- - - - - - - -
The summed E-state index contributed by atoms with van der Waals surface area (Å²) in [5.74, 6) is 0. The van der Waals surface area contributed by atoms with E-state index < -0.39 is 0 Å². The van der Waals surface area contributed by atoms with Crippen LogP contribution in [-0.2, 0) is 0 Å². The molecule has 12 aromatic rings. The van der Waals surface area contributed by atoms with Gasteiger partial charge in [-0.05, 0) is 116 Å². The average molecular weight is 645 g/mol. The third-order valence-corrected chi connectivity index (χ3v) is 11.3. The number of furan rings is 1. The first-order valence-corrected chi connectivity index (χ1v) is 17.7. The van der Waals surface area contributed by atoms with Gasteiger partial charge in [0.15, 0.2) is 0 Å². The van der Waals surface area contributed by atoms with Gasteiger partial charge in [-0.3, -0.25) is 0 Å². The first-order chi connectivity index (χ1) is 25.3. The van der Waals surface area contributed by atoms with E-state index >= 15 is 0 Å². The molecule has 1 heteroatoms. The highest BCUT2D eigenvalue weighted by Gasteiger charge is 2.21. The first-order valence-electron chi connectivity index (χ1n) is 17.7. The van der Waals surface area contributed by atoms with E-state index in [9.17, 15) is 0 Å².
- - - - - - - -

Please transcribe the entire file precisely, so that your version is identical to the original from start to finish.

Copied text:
The summed E-state index contributed by atoms with van der Waals surface area (Å²) in [5.74, 6) is 0. The van der Waals surface area contributed by atoms with E-state index < -0.39 is 0 Å². The van der Waals surface area contributed by atoms with Crippen LogP contribution in [-0.2, 0) is 0 Å². The molecule has 12 aromatic rings. The van der Waals surface area contributed by atoms with Gasteiger partial charge in [-0.05, 0) is 116 Å². The average molecular weight is 645 g/mol. The third-order valence-corrected chi connectivity index (χ3v) is 11.3. The number of furan rings is 1. The first-order valence-corrected chi connectivity index (χ1v) is 17.7. The van der Waals surface area contributed by atoms with Gasteiger partial charge in [0.15, 0.2) is 0 Å². The van der Waals surface area contributed by atoms with Gasteiger partial charge in [-0.3, -0.25) is 0 Å². The first-order chi connectivity index (χ1) is 25.3. The van der Waals surface area contributed by atoms with E-state index >= 15 is 0 Å². The molecule has 1 heteroatoms. The highest BCUT2D eigenvalue weighted by Gasteiger charge is 2.21. The first-order valence-electron chi connectivity index (χ1n) is 17.7. The van der Waals surface area contributed by atoms with E-state index in [9.17, 15) is 0 Å².